Es el momento de nacionalizar los bancos insolventes

NUEVA YORK – Hace un año, predije que las pérdidas de las entidades financieras de los Estados Unidos llegarían al menos a un billón de dólares y posiblemente hasta dos billones. En aquel momento, el consenso entre los economistas y las autoridades era el de que esos cálculos aproximados eran exagerados, porque se creía que las pérdidas provocadas por las hipotecas de riesgo ascendían a un total de sólo unos 200.000 millones de dólares.

Como señalé, al deslizarse la economía de los Estados Unidos y la mundial hacia una profunda recesión, las pérdidas de los bancos superarían con mucho las correspondientes a las hipotecas de mayor riesgo y, además de éstas, comprenderían las de riesgo medio y las de riesgo mínimo, la propiedad inmobiliaria comercial, las tarjetas de crédito, los préstamos para la compra de automóviles, los préstamos a estudiantes, los préstamos comerciales e industriales, los bonos de empresas, los bonos soberanos, los bonos estatales y de las administraciones locales y las pérdidas de todos los activos que hubieran titulizado dichos préstamos. De hecho, desde entonces las amortizaciones hechas por bancos de los EE.UU. ya han superado la marca del billón de dólares (el tope mínimo de mis cálculos aproximados) y entidades como el FMI y Goldman Sachs predicen ahora pérdidas de más de dos billones de dólares.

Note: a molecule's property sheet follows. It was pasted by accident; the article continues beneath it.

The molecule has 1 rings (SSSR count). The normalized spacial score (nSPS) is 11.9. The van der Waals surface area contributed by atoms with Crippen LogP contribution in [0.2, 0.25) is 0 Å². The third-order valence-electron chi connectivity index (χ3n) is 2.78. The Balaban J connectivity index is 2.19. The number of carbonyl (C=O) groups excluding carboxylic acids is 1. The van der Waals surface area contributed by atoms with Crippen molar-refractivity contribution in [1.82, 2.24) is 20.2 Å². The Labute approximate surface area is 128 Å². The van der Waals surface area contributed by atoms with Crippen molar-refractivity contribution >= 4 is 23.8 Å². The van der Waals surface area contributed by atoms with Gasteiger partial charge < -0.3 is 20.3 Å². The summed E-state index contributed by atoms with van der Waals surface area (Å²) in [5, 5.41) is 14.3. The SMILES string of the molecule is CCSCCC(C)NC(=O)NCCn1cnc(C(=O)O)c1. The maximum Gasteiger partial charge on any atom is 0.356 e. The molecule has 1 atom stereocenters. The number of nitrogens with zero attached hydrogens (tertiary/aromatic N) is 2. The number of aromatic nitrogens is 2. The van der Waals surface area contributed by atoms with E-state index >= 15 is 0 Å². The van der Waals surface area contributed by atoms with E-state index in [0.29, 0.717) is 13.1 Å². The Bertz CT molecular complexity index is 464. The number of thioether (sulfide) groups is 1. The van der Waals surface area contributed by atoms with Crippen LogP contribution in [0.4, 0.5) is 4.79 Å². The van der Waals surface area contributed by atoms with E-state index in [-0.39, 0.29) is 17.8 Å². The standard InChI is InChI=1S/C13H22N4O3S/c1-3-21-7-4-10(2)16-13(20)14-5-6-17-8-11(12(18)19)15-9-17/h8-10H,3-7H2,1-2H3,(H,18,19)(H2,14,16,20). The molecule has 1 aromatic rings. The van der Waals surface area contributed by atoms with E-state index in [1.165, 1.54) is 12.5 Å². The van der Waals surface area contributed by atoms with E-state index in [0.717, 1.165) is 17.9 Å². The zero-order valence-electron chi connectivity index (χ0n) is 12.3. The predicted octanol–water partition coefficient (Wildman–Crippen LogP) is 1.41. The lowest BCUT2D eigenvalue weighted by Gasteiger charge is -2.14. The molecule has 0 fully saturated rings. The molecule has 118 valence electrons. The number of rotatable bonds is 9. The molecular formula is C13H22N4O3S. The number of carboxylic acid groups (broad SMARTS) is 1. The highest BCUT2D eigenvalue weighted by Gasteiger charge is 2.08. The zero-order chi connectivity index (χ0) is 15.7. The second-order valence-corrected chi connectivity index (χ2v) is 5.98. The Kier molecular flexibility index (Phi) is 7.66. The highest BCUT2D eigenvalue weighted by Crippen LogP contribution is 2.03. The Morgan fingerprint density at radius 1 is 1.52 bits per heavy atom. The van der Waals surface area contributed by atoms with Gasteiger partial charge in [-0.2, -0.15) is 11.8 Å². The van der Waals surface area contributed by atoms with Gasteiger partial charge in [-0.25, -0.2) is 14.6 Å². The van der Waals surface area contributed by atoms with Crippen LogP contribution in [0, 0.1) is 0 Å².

Pero, si pensamos que la cifra de dos billones de dólares es ya enorme, los últimos cálculos aproximados hechos por mi empresa de consultoría para la investigación RGE Monitor indican que el total de pérdidas de los préstamos hechos por entidades financieras de los EE.UU. y la pérdida del valor de mercado de los activos con los que cuentan (por ejemplo, titulaciones hipotecarias) ascenderán nada menos que a 3,6 billones de dólares.

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